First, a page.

Grilled pizza doesn’t immediately sound like the highest use of a grill or a pizza. You’d think the bottom of the crust would burn into a blackened crisp while blocking the coals from melting the cheese on top. Luckily, nobody told Johanne Killeen and George Germon.
The two art students from Providence, Rhode Island, met while working for Dewey Dufresne, a young chef with a big future of his own. In 1980, they opened Al Forno, which means “from the oven,” an unlikely name for the birthplace of the world’s first non-baked pizza. But the restaurant space came with a grill, and they wanted to use it. Their signature margherita pie became that grill’s reason why.
In those days, dishes like “pesto” were exotic, and the married chef-owners had to contract with a local farm in order to get enough basil. They credit Dufresne for their focus on quality ingredients cooked simply. As for the pizza, it succeeded despite the obvious reasons why it shouldn’t have. Or perhaps these hurdles are what sculpted it into the work of art it is.
While Germon and Killeen were inventing local grilled pizza in Providence, I was eating oven-baked pies from Armando’s Pizza in Cambridge, a mere 50 miles away, quite certain that pizza couldn’t possibly get any better than that. My friend Michele, who grew up near Providence, knew better. Although she never dined there, Al Forno cast a long shadow.
“Eating there was something that rich people did,” she recalls. “It’s where my aunt’s boyfriend took her on fancy dates.”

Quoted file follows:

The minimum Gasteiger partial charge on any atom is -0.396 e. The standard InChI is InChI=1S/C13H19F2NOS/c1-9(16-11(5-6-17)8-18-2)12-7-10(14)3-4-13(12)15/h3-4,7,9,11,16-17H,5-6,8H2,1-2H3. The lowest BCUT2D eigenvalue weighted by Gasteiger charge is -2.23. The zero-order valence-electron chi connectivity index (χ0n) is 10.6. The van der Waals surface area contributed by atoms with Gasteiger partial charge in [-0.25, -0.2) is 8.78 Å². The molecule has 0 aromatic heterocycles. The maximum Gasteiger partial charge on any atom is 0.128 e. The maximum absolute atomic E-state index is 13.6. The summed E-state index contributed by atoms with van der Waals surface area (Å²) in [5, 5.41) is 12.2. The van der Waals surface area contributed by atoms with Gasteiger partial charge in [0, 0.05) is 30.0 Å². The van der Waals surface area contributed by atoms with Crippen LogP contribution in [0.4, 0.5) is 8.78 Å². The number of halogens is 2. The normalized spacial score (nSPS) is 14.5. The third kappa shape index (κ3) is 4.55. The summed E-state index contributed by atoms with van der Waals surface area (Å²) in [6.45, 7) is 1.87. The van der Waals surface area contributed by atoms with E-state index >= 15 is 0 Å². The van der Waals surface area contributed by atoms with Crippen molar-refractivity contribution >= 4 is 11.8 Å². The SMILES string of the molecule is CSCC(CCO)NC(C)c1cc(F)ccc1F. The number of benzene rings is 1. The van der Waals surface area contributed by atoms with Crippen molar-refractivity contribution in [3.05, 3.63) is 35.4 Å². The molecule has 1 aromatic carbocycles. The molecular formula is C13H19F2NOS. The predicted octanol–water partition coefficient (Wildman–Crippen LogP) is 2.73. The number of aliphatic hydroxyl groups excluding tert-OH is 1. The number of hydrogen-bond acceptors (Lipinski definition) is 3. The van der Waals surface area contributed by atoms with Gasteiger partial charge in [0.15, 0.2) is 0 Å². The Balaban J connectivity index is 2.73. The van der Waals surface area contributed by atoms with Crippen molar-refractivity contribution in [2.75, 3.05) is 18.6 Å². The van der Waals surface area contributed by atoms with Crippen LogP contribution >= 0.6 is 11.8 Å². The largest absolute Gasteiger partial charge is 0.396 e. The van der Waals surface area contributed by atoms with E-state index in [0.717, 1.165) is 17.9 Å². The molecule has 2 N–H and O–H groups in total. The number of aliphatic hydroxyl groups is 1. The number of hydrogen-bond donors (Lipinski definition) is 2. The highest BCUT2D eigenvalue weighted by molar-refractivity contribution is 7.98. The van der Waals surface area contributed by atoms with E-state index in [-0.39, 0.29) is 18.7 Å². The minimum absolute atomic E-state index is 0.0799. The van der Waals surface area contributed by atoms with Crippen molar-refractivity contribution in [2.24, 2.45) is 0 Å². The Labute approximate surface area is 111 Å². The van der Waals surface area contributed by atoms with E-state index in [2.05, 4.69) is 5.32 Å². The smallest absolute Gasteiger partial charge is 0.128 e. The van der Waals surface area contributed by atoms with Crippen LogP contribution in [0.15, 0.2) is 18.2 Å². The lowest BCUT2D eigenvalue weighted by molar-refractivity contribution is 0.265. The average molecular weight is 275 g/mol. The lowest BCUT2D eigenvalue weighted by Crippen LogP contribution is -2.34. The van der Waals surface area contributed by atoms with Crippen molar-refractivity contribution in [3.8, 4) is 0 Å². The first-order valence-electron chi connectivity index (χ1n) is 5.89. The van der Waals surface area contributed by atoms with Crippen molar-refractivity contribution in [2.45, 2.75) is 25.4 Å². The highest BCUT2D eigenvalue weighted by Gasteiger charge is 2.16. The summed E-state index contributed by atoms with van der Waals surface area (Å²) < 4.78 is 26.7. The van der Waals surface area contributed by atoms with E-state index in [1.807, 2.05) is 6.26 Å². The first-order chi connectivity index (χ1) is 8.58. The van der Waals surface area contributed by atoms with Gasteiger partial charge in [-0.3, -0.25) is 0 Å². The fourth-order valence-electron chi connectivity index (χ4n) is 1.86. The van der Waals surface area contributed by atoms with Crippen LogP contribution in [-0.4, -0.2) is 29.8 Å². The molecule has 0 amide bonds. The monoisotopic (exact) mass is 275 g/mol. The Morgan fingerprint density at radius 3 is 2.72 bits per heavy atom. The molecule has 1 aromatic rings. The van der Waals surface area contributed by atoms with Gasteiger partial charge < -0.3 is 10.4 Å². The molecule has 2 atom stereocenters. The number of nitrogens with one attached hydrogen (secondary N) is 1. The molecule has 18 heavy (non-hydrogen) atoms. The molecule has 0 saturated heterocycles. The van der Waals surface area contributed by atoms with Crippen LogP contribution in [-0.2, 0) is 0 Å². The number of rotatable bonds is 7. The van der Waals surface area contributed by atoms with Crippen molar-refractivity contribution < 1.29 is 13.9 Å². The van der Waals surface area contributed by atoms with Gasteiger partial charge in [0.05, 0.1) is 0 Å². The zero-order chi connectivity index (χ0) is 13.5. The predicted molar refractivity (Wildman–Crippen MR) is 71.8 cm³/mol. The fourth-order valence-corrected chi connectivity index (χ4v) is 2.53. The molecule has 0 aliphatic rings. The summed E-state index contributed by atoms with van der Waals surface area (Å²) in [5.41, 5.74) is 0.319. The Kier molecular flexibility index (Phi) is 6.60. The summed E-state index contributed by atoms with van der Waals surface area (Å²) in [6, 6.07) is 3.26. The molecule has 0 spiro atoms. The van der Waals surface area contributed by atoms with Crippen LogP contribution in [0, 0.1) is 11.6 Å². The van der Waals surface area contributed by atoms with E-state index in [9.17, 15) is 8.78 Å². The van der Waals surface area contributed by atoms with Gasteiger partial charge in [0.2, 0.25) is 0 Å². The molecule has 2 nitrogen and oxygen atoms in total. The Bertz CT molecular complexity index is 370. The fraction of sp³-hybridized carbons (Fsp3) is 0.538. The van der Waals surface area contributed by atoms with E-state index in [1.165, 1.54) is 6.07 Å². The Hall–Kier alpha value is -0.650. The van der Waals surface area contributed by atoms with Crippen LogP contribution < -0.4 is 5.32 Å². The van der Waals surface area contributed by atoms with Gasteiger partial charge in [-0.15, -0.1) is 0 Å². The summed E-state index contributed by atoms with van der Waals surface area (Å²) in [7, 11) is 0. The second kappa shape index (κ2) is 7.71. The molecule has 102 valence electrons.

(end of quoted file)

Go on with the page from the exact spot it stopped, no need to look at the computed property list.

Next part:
Michele recently introduced me to this legendary pizza, which she has been making all spring and debuted to her friends on Memorial Day. The core trick is to flip the pizza after grilling one side, and put the toppings on the cooked side, with its hot new grill marks. This flipping is how the puzzles presented by grilled pizza are solved.
The cheese melts. The extra-oily, extra-thin crust cooks quickly, all the way through, with no gooey inside to worry about. It comes out puffy, crunchy, crispy, chewy, and cracker-like, with a charred but hopefully not burnt bottom and smoky flavor. And it won’t stick to the grill.
Once you get the hang of grilling a pizza, the precooked crust becomes a blank slate for whatever seasonal and creative toppings you can imagine. At Al Forno you could, and still can get, toppings like nettle pesto, fried calamari, and peaches and prosciutto, to name just a pinch of them, constrained only by the chef’s whimsy. The home grill master can do the same with the ever-unfolding bounty of summer. But none of Al Forno’s specials ever supplanted the simple margherita, topped with a juicy tomato sauce with herbs and the occasional pungent intrusion of half-cooked garlic, all held together by cheese.
If you know what you’re doing, you could grill yourself a lovely pizza with a hunk of store-bought dough, a jar of sauce, and a bag of shredded cheese. But there are levels to this. Once you get the basic hang of grilling pizza, you can progress to thinking about toppings. And some day, perhaps, you’ll be ready to contemplate dough mixing. I am not there myself, but luckily I can get decent pizza dough at my local store. Without the fuss of crust, I can focus on the toppings and the grilling. We have all summer to figure out the dough.